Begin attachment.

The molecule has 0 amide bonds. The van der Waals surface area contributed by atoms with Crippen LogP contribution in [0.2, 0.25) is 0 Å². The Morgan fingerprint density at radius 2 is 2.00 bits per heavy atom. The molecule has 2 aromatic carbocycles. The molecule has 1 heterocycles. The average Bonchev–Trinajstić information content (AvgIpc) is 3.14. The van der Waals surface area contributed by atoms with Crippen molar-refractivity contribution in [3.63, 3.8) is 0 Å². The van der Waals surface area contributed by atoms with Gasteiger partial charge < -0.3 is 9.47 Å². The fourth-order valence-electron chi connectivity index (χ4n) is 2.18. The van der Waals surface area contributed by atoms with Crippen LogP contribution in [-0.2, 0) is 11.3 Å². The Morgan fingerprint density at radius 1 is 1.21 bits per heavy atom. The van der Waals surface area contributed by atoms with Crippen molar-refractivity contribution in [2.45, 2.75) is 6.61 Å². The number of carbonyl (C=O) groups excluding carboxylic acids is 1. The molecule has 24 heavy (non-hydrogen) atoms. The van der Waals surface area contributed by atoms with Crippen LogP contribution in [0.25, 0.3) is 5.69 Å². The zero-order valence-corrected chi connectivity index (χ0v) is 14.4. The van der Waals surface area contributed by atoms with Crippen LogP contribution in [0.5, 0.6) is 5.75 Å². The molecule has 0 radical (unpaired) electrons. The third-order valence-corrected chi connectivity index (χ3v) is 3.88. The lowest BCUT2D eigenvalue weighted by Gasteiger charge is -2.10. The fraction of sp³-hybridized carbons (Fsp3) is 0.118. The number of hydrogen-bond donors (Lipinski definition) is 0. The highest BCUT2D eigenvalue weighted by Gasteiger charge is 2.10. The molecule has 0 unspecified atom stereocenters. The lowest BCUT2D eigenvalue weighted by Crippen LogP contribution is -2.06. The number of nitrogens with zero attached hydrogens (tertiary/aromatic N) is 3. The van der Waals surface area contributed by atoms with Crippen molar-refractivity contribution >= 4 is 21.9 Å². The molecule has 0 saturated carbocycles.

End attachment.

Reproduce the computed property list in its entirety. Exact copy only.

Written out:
The molecule has 0 amide bonds. The van der Waals surface area contributed by atoms with Crippen LogP contribution in [0.2, 0.25) is 0 Å². The Morgan fingerprint density at radius 2 is 2.00 bits per heavy atom. The molecule has 2 aromatic carbocycles. The molecule has 1 heterocycles. The average Bonchev–Trinajstić information content (AvgIpc) is 3.14. The van der Waals surface area contributed by atoms with Crippen molar-refractivity contribution in [3.63, 3.8) is 0 Å². The van der Waals surface area contributed by atoms with Gasteiger partial charge < -0.3 is 9.47 Å². The fourth-order valence-electron chi connectivity index (χ4n) is 2.18. The van der Waals surface area contributed by atoms with Crippen LogP contribution in [-0.2, 0) is 11.3 Å². The Morgan fingerprint density at radius 1 is 1.21 bits per heavy atom. The van der Waals surface area contributed by atoms with Crippen molar-refractivity contribution in [2.45, 2.75) is 6.61 Å². The number of carbonyl (C=O) groups excluding carboxylic acids is 1. The molecule has 24 heavy (non-hydrogen) atoms. The van der Waals surface area contributed by atoms with Crippen LogP contribution in [0.25, 0.3) is 5.69 Å². The zero-order valence-corrected chi connectivity index (χ0v) is 14.4. The van der Waals surface area contributed by atoms with Crippen LogP contribution in [0.5, 0.6) is 5.75 Å². The molecule has 0 radical (unpaired) electrons. The third-order valence-corrected chi connectivity index (χ3v) is 3.88. The lowest BCUT2D eigenvalue weighted by Gasteiger charge is -2.10. The fraction of sp³-hybridized carbons (Fsp3) is 0.118. The number of hydrogen-bond donors (Lipinski definition) is 0. The highest BCUT2D eigenvalue weighted by Gasteiger charge is 2.10. The molecule has 0 unspecified atom stereocenters. The lowest BCUT2D eigenvalue weighted by Crippen LogP contribution is -2.06. The number of nitrogens with zero attached hydrogens (tertiary/aromatic N) is 3. The van der Waals surface area contributed by atoms with Crippen molar-refractivity contribution >= 4 is 21.9 Å². The molecule has 0 saturated carbocycles.